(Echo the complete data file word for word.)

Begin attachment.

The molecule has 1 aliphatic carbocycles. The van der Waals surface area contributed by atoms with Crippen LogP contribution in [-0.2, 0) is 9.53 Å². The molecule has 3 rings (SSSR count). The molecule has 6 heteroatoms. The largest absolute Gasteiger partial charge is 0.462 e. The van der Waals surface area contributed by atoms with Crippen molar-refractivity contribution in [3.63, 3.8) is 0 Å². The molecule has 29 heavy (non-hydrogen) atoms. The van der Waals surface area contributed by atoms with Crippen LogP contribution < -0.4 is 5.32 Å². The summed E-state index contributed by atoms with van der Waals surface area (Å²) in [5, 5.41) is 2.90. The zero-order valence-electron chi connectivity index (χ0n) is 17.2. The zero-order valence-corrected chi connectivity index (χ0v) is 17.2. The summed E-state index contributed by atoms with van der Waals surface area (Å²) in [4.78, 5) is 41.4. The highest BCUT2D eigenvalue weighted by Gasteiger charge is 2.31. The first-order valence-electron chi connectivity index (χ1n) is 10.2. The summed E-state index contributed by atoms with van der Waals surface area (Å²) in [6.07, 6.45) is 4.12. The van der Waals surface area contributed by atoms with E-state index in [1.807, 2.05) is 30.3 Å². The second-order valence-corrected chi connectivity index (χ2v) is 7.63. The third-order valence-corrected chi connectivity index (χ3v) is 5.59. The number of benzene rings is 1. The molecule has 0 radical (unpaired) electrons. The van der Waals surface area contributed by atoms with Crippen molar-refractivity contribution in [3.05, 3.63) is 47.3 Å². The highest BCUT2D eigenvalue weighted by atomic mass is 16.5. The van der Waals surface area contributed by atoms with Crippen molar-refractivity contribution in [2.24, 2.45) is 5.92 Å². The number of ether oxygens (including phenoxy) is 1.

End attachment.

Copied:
The molecule has 1 aliphatic carbocycles. The van der Waals surface area contributed by atoms with Crippen LogP contribution in [-0.2, 0) is 9.53 Å². The molecule has 3 rings (SSSR count). The molecule has 6 heteroatoms. The largest absolute Gasteiger partial charge is 0.462 e. The van der Waals surface area contributed by atoms with Crippen molar-refractivity contribution in [3.63, 3.8) is 0 Å². The molecule has 29 heavy (non-hydrogen) atoms. The van der Waals surface area contributed by atoms with Crippen LogP contribution < -0.4 is 5.32 Å². The summed E-state index contributed by atoms with van der Waals surface area (Å²) in [5, 5.41) is 2.90. The zero-order valence-electron chi connectivity index (χ0n) is 17.2. The zero-order valence-corrected chi connectivity index (χ0v) is 17.2. The summed E-state index contributed by atoms with van der Waals surface area (Å²) in [4.78, 5) is 41.4. The highest BCUT2D eigenvalue weighted by Gasteiger charge is 2.31. The first-order valence-electron chi connectivity index (χ1n) is 10.2. The summed E-state index contributed by atoms with van der Waals surface area (Å²) in [6.07, 6.45) is 4.12. The van der Waals surface area contributed by atoms with E-state index in [1.807, 2.05) is 30.3 Å². The second-order valence-corrected chi connectivity index (χ2v) is 7.63. The third-order valence-corrected chi connectivity index (χ3v) is 5.59. The number of benzene rings is 1. The molecule has 0 radical (unpaired) electrons. The van der Waals surface area contributed by atoms with Crippen molar-refractivity contribution in [3.05, 3.63) is 47.3 Å². The highest BCUT2D eigenvalue weighted by atomic mass is 16.5. The van der Waals surface area contributed by atoms with Crippen molar-refractivity contribution in [2.24, 2.45) is 5.92 Å². The number of ether oxygens (including phenoxy) is 1.